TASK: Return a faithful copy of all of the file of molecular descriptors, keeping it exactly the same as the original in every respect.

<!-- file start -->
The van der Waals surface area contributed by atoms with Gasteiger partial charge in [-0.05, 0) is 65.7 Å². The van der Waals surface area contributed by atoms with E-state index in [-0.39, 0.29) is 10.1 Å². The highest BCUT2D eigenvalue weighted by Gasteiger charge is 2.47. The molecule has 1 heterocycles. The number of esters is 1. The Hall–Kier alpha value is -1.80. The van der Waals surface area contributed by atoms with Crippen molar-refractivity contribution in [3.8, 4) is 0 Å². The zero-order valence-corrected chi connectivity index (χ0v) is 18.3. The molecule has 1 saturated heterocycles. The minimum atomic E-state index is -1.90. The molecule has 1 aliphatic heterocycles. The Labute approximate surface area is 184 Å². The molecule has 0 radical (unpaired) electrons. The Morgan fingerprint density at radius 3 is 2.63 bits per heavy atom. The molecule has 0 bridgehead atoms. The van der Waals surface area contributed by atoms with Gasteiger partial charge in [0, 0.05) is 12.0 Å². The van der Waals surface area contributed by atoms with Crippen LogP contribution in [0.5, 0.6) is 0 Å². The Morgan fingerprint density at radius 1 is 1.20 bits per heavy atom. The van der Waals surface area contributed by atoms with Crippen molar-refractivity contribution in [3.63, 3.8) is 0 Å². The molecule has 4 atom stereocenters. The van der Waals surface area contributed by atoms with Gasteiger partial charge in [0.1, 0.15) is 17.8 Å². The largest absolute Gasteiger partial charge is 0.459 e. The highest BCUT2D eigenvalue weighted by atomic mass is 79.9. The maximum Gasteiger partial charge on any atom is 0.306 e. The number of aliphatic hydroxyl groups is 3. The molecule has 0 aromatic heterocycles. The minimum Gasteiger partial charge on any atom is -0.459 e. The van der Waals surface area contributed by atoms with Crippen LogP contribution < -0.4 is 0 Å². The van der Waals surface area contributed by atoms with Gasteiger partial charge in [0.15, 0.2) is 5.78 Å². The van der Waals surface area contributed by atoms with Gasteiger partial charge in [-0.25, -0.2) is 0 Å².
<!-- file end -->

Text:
The van der Waals surface area contributed by atoms with Gasteiger partial charge in [-0.05, 0) is 65.7 Å². The van der Waals surface area contributed by atoms with E-state index in [-0.39, 0.29) is 10.1 Å². The highest BCUT2D eigenvalue weighted by Gasteiger charge is 2.47. The molecule has 1 heterocycles. The number of esters is 1. The Hall–Kier alpha value is -1.80. The van der Waals surface area contributed by atoms with Crippen molar-refractivity contribution in [3.8, 4) is 0 Å². The zero-order valence-corrected chi connectivity index (χ0v) is 18.3. The molecule has 1 saturated heterocycles. The minimum atomic E-state index is -1.90. The molecule has 1 aliphatic heterocycles. The Labute approximate surface area is 184 Å². The molecule has 0 radical (unpaired) electrons. The Morgan fingerprint density at radius 3 is 2.63 bits per heavy atom. The molecule has 0 bridgehead atoms. The van der Waals surface area contributed by atoms with Gasteiger partial charge in [0, 0.05) is 12.0 Å². The van der Waals surface area contributed by atoms with Crippen LogP contribution in [0.5, 0.6) is 0 Å². The Morgan fingerprint density at radius 1 is 1.20 bits per heavy atom. The van der Waals surface area contributed by atoms with Crippen molar-refractivity contribution in [3.63, 3.8) is 0 Å². The molecule has 4 atom stereocenters. The van der Waals surface area contributed by atoms with Gasteiger partial charge in [0.1, 0.15) is 17.8 Å². The largest absolute Gasteiger partial charge is 0.459 e. The highest BCUT2D eigenvalue weighted by atomic mass is 79.9. The maximum Gasteiger partial charge on any atom is 0.306 e. The number of aliphatic hydroxyl groups is 3. The molecule has 0 aromatic heterocycles. The minimum Gasteiger partial charge on any atom is -0.459 e. The van der Waals surface area contributed by atoms with Crippen LogP contribution < -0.4 is 0 Å². The van der Waals surface area contributed by atoms with Gasteiger partial charge in [0.15, 0.2) is 5.78 Å². The van der Waals surface area contributed by atoms with Gasteiger partial charge in [-0.25, -0.2) is 0 Å².